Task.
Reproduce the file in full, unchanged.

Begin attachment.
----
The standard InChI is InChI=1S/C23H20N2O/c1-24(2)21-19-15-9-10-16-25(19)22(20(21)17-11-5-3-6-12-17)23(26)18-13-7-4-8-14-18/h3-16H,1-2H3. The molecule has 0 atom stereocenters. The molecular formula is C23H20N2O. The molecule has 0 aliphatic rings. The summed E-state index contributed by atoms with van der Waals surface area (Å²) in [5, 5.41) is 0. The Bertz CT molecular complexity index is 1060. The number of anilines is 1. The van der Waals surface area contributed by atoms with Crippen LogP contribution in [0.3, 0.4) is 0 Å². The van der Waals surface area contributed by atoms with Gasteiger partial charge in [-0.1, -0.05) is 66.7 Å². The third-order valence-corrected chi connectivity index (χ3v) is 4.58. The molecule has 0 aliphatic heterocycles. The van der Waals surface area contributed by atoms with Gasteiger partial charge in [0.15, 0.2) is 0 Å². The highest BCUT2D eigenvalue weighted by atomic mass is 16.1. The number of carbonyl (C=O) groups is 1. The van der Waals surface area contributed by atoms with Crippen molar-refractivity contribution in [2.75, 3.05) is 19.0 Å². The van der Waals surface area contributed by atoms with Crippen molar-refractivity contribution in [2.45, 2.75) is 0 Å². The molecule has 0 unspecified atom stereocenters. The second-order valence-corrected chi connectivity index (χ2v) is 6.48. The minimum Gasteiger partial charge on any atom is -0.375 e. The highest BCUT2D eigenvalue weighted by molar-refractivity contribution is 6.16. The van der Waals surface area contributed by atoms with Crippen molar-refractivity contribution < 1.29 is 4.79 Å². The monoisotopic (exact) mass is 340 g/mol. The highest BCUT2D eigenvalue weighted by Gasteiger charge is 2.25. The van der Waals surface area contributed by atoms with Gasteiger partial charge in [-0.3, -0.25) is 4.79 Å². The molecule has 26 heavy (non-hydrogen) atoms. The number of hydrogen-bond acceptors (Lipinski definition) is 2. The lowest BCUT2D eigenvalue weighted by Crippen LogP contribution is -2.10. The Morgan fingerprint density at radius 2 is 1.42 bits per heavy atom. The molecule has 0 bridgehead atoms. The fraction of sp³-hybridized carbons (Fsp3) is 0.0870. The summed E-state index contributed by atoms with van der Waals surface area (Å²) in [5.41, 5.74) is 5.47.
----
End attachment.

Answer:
The standard InChI is InChI=1S/C23H20N2O/c1-24(2)21-19-15-9-10-16-25(19)22(20(21)17-11-5-3-6-12-17)23(26)18-13-7-4-8-14-18/h3-16H,1-2H3. The molecule has 0 atom stereocenters. The molecular formula is C23H20N2O. The molecule has 0 aliphatic rings. The summed E-state index contributed by atoms with van der Waals surface area (Å²) in [5, 5.41) is 0. The Bertz CT molecular complexity index is 1060. The number of anilines is 1. The van der Waals surface area contributed by atoms with Crippen LogP contribution in [0.3, 0.4) is 0 Å². The van der Waals surface area contributed by atoms with Gasteiger partial charge in [-0.1, -0.05) is 66.7 Å². The third-order valence-corrected chi connectivity index (χ3v) is 4.58. The molecule has 0 aliphatic heterocycles. The van der Waals surface area contributed by atoms with Gasteiger partial charge in [0.15, 0.2) is 0 Å². The highest BCUT2D eigenvalue weighted by atomic mass is 16.1. The number of carbonyl (C=O) groups is 1. The van der Waals surface area contributed by atoms with Crippen molar-refractivity contribution in [2.75, 3.05) is 19.0 Å². The van der Waals surface area contributed by atoms with Crippen molar-refractivity contribution in [2.45, 2.75) is 0 Å². The molecule has 0 unspecified atom stereocenters. The second-order valence-corrected chi connectivity index (χ2v) is 6.48. The minimum Gasteiger partial charge on any atom is -0.375 e. The highest BCUT2D eigenvalue weighted by molar-refractivity contribution is 6.16. The van der Waals surface area contributed by atoms with Crippen molar-refractivity contribution < 1.29 is 4.79 Å². The monoisotopic (exact) mass is 340 g/mol. The highest BCUT2D eigenvalue weighted by Gasteiger charge is 2.25. The van der Waals surface area contributed by atoms with Gasteiger partial charge in [-0.3, -0.25) is 4.79 Å². The molecule has 26 heavy (non-hydrogen) atoms. The number of hydrogen-bond acceptors (Lipinski definition) is 2. The lowest BCUT2D eigenvalue weighted by Crippen LogP contribution is -2.10. The Morgan fingerprint density at radius 2 is 1.42 bits per heavy atom. The molecule has 0 bridgehead atoms. The fraction of sp³-hybridized carbons (Fsp3) is 0.0870. The summed E-state index contributed by atoms with van der Waals surface area (Å²) in [5.41, 5.74) is 5.47.